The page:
I made my white dress about 10 years ago, using the pattern for the drop front dress in Patterns of Fashion as a base. I used the same pattern for this spencer.
My spencer has a pointed trim along the bottom edge. Bottom trim is of course optional, but if you decide not to use it, be sure to cut the back of the spencer a little longer (or make a mock up) since spencers often sit slightly differently than dresses do, and even with the same pattern, the waistline may not match.
To start, sew your lining. This was the same lining as the dress. The only difference was I shortened the flaps that cross over in front, and adjusted the neckline shape a little bit.
Next, fold the center front flaps in and interline them. Unlike in my picture, the interlining should be a little shorter than your lining so you can hem the neckline. I used linen buckram from William Booth, Draper.
Then pin the center back fabric to the lining.
And pin the front pieces to the lining. Fold the seam allowances for both the straps and the back seams under.
Decide how you want to finish your edges. I turned the lining and fabric towards each other and sewed them together. You can also finish the edges with bias tape, as seen in this example I found after I made my bodice.
Topstitch the fabric to the lining.
If you're turning the edges in, don't sew the fabric to the lining for the first and last inch or so of each seam.
If you're using bias, topstitch the whole shoulder strap seam to the lining, and just leave the bottom inch or so of the center back seam free of the lining (if you're adding decoration of some sort, that is, otherwise, just topstitch the whole seam to the lining.)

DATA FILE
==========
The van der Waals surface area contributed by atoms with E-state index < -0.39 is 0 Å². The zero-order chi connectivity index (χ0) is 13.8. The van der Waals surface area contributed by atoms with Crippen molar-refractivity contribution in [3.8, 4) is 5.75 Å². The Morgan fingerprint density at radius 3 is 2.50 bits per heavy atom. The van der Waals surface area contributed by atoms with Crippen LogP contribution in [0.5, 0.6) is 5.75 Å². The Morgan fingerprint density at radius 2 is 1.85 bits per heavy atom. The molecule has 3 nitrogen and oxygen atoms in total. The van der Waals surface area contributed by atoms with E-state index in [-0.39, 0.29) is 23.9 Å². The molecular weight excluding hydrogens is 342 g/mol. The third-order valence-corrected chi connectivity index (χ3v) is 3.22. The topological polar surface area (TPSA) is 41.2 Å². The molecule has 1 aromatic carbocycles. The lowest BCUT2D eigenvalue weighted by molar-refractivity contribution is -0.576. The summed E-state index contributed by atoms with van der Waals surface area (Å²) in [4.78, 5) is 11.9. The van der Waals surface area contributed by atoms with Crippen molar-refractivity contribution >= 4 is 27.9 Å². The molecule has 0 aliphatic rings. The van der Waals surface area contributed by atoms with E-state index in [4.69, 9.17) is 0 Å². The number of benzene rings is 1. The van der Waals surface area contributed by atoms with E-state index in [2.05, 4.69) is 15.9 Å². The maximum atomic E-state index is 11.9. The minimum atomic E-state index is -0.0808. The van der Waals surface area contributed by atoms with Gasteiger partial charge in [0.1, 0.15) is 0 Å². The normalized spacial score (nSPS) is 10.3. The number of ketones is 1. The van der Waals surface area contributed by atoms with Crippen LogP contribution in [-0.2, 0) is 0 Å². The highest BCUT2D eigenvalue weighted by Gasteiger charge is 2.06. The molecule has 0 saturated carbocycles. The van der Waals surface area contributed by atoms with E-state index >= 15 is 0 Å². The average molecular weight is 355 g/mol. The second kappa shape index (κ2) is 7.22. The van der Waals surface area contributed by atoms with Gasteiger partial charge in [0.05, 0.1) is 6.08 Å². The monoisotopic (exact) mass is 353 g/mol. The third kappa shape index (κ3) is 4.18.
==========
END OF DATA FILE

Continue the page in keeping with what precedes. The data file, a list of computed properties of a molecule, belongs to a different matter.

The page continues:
For both methods, don't sew the center front yet. You'll turn this under later, so you don't get a white (or whatever color your lining is) at the edge of your bodice. You can see this in the next picture.
Once the edges are finished, add any waistline decoration--points, ruffles, and pleats are all options. They can be at the back or all around the bodice.
To measure my points, I took a piece of fabric and laid it against the bottom of my bodice. It extended slightly past the lining to account for a seam allowance.
I then divided the strip of fabric into seven points--I just futzed it until I found a size that worked and I liked. I folded a piece of paper to use as a template for the points.
I then drew the points on the strip of fabric.
I sewed along those lines using a running stitch.
I then very carefully (nervously!) cut the points out. It's much easier to sew and then cut!
I cut as close to the sewing as possible since I was turning it right side out.
Then I turned the strip right side out.
To iron the points, I inserted the paper template into each one so the seams would press flat.
I then pinned the points to the lining...
...and sewed them with a running stitch and pressed them down.
I then pinned the fabric seam allowance over the points and topstiched them into place. While you could sew the points to the fabric and whipstitch the lining, I find doing it this way leaves a cleaner line.
I then folded back the center fronts, whipstitched them into place, and added eyelets. And that's it!
The completed spencer!
Thank you for sharing this wonderful tutorial. Before next summer, I am due to make a light spencer, too and it's a great inspiration. :)ReplyDelete
You're most welcome, and thank you!Delete
That's a great tutorial, I've recently finished my dress and a spencer or pelisse is on the list of things to make to add to the look.ReplyDelete
Excellent! It's so nice to have a dress you can add things to. Thank you!Delete